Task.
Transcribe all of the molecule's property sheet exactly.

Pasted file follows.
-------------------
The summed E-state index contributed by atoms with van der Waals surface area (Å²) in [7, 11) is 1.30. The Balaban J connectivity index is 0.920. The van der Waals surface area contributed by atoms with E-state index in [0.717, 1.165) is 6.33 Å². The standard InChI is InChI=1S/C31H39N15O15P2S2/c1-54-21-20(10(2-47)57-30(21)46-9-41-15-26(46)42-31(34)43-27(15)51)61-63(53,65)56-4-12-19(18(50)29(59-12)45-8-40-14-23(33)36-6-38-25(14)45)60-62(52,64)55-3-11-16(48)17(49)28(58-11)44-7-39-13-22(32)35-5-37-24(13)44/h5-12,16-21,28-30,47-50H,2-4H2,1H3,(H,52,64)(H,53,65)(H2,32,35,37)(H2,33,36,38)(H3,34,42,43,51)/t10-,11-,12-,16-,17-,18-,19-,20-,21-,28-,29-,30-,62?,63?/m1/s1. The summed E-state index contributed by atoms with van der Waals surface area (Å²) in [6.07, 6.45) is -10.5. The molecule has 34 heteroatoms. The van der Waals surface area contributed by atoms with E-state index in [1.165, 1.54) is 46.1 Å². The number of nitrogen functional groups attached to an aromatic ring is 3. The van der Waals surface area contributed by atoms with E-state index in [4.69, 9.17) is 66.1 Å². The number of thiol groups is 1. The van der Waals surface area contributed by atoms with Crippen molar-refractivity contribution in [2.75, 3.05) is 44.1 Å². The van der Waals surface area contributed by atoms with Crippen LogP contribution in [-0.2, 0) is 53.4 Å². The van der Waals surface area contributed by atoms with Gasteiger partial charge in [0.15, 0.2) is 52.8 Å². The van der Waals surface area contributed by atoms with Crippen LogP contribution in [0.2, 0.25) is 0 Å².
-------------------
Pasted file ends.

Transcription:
The summed E-state index contributed by atoms with van der Waals surface area (Å²) in [7, 11) is 1.30. The Balaban J connectivity index is 0.920. The van der Waals surface area contributed by atoms with E-state index in [0.717, 1.165) is 6.33 Å². The standard InChI is InChI=1S/C31H39N15O15P2S2/c1-54-21-20(10(2-47)57-30(21)46-9-41-15-26(46)42-31(34)43-27(15)51)61-63(53,65)56-4-12-19(18(50)29(59-12)45-8-40-14-23(33)36-6-38-25(14)45)60-62(52,64)55-3-11-16(48)17(49)28(58-11)44-7-39-13-22(32)35-5-37-24(13)44/h5-12,16-21,28-30,47-50H,2-4H2,1H3,(H,52,64)(H,53,65)(H2,32,35,37)(H2,33,36,38)(H3,34,42,43,51)/t10-,11-,12-,16-,17-,18-,19-,20-,21-,28-,29-,30-,62?,63?/m1/s1. The summed E-state index contributed by atoms with van der Waals surface area (Å²) in [6.07, 6.45) is -10.5. The molecule has 34 heteroatoms. The van der Waals surface area contributed by atoms with E-state index in [1.165, 1.54) is 46.1 Å². The number of nitrogen functional groups attached to an aromatic ring is 3. The van der Waals surface area contributed by atoms with E-state index in [4.69, 9.17) is 66.1 Å². The number of thiol groups is 1. The van der Waals surface area contributed by atoms with Crippen molar-refractivity contribution in [2.75, 3.05) is 44.1 Å². The van der Waals surface area contributed by atoms with Crippen LogP contribution in [-0.2, 0) is 53.4 Å². The van der Waals surface area contributed by atoms with Gasteiger partial charge in [0.15, 0.2) is 52.8 Å². The van der Waals surface area contributed by atoms with Crippen LogP contribution in [0.2, 0.25) is 0 Å².